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  1. I would take note of, if they are annuals, biennials, or perennials. If they are annuals whether they self seed for next year, or if you have to dry them and collect them. Bulbs and other types, may have to be dug up. They also have to be in the right sunlight, location, and co-exist with the surrounding other plants. For instance, sunflowers can't be grown near some food producing plants. If you are not sure about a flower, before you transplant them, take into consideration, they go into shock. So, the more you know about a particular plant, the better.

  2. An organic mulch (such as bark chips, nut hulls, or compost) is one of the best and easiest ways to maintain a flower garden as it deters weeds, moderates soil temperatures, keeps soil moisture more even, and adds organic matter back to the soil. Be sure to renew/replenish the compost each spring.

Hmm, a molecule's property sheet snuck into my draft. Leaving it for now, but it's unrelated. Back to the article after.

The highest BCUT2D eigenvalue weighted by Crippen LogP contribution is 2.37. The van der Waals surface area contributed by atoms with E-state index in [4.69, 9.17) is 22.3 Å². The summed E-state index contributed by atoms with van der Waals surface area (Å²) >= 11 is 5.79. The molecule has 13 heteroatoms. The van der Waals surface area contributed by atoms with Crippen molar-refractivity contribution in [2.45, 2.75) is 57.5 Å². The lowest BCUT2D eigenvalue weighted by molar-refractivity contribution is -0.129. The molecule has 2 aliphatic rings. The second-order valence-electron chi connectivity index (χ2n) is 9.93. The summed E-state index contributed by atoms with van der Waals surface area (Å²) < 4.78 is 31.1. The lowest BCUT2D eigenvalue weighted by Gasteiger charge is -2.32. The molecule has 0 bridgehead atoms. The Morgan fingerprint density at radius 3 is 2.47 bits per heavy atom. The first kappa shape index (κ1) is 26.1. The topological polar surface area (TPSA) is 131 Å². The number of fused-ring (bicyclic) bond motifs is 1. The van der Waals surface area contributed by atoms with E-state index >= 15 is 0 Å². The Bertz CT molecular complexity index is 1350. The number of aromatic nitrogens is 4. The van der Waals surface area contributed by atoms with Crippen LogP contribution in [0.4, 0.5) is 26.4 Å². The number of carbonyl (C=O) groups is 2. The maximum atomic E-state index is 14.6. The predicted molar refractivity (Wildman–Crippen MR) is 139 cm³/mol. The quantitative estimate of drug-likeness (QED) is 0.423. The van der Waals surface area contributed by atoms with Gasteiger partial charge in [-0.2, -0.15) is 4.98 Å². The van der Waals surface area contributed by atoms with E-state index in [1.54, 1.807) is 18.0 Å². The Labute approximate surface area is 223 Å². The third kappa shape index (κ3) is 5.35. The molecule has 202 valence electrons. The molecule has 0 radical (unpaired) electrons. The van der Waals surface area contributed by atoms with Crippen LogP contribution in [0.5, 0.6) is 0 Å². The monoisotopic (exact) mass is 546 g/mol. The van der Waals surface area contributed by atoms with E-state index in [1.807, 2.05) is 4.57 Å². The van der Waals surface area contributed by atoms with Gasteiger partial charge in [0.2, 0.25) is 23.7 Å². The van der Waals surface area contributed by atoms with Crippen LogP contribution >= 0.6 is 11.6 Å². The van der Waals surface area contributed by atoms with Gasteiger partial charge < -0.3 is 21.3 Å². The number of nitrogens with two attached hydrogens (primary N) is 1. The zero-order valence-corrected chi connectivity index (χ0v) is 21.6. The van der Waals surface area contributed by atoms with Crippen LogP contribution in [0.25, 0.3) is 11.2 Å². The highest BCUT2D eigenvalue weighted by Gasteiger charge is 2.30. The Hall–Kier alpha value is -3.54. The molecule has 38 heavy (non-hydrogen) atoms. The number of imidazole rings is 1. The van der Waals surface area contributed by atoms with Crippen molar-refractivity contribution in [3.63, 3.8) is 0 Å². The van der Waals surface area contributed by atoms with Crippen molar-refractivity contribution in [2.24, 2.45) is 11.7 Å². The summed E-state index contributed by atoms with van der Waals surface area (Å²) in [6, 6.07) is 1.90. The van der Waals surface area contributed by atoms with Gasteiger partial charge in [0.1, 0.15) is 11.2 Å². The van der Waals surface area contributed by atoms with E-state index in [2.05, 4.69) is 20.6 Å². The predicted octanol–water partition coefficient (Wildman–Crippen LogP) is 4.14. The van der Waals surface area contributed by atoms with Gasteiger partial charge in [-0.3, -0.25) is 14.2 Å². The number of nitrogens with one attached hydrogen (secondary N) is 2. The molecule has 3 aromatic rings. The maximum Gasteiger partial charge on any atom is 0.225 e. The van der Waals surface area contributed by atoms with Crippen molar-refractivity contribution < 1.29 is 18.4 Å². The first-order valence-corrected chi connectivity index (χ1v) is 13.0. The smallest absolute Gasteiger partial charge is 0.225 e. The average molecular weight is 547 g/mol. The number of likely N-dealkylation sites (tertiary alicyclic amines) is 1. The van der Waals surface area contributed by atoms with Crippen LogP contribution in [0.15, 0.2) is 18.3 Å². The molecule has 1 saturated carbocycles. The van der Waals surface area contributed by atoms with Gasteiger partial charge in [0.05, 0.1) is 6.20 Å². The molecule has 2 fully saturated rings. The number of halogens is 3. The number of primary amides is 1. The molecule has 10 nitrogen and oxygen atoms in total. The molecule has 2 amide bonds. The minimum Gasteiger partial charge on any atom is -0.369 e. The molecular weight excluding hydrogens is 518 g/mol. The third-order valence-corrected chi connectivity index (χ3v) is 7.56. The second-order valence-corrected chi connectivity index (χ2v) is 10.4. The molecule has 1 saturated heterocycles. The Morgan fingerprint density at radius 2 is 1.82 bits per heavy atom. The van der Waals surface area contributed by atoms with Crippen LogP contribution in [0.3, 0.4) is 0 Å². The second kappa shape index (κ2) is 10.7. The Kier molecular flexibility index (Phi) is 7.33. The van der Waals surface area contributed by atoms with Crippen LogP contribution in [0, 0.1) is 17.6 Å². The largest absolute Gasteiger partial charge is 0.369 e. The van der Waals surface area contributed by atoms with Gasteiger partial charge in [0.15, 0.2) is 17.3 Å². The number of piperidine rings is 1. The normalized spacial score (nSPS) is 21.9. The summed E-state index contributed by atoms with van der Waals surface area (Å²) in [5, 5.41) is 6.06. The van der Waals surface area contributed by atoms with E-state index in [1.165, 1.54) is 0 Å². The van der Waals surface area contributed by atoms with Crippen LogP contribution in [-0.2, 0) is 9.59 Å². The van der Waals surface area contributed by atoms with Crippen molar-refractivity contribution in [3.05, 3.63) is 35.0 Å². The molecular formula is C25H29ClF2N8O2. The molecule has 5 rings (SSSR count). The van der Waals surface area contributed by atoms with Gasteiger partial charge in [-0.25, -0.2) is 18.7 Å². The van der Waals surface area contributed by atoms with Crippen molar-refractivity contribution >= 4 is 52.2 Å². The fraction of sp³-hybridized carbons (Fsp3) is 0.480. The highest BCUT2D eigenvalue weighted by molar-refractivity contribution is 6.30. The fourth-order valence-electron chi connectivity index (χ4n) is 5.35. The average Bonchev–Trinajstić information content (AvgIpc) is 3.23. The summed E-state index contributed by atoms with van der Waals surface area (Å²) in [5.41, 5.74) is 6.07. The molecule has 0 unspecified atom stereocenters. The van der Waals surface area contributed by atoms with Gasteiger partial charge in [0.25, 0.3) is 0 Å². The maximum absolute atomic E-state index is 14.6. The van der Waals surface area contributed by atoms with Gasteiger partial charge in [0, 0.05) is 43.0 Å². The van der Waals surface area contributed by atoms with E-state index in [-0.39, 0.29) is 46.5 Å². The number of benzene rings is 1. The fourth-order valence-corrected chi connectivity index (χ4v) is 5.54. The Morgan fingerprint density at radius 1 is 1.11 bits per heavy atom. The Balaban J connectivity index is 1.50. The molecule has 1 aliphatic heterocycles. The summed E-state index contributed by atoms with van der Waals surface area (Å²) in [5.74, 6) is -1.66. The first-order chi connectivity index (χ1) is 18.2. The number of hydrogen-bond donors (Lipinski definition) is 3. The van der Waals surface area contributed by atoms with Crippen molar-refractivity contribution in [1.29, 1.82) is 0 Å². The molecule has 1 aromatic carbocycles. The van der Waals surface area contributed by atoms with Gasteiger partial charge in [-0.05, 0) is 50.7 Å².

Outside of regular water and fertilizing as needed, additional maintenance items include deadheading faded flowers during the growing season, which is removing the faded or spent blooms. This not only keeps the garden looking it's best, it also keeps the flowers performing their best with bigger and more blooms. Survey your plants regularly to check for pest or disease issues, and remove any dead or diseased foliage. (Dispose of dead plant parts in the compost; diseased foliage should always go in the trash.)

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